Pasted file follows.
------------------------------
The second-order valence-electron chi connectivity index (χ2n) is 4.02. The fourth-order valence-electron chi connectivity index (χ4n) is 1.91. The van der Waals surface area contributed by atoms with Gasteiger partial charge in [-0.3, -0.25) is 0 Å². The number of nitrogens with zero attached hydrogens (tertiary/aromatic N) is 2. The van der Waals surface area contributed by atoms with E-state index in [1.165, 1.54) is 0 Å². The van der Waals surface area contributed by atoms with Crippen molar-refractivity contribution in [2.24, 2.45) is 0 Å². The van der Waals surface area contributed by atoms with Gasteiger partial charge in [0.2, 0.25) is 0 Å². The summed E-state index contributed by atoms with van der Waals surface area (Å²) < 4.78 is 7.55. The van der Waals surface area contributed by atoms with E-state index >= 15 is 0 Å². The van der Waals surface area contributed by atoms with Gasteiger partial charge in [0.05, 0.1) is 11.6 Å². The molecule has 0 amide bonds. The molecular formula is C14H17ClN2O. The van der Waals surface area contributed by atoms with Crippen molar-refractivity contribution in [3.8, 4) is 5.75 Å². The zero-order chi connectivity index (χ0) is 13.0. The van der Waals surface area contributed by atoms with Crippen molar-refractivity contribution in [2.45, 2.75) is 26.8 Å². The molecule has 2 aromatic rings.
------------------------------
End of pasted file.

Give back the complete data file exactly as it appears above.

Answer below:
The second-order valence-electron chi connectivity index (χ2n) is 4.02. The fourth-order valence-electron chi connectivity index (χ4n) is 1.91. The van der Waals surface area contributed by atoms with Gasteiger partial charge in [-0.3, -0.25) is 0 Å². The number of nitrogens with zero attached hydrogens (tertiary/aromatic N) is 2. The van der Waals surface area contributed by atoms with E-state index in [1.165, 1.54) is 0 Å². The van der Waals surface area contributed by atoms with Crippen molar-refractivity contribution in [2.24, 2.45) is 0 Å². The van der Waals surface area contributed by atoms with Gasteiger partial charge in [0.2, 0.25) is 0 Å². The summed E-state index contributed by atoms with van der Waals surface area (Å²) < 4.78 is 7.55. The van der Waals surface area contributed by atoms with E-state index >= 15 is 0 Å². The van der Waals surface area contributed by atoms with Gasteiger partial charge in [0.05, 0.1) is 11.6 Å². The molecule has 0 amide bonds. The molecular formula is C14H17ClN2O. The van der Waals surface area contributed by atoms with Crippen molar-refractivity contribution in [3.8, 4) is 5.75 Å². The zero-order chi connectivity index (χ0) is 13.0. The van der Waals surface area contributed by atoms with Crippen molar-refractivity contribution in [2.45, 2.75) is 26.8 Å². The molecule has 2 aromatic rings.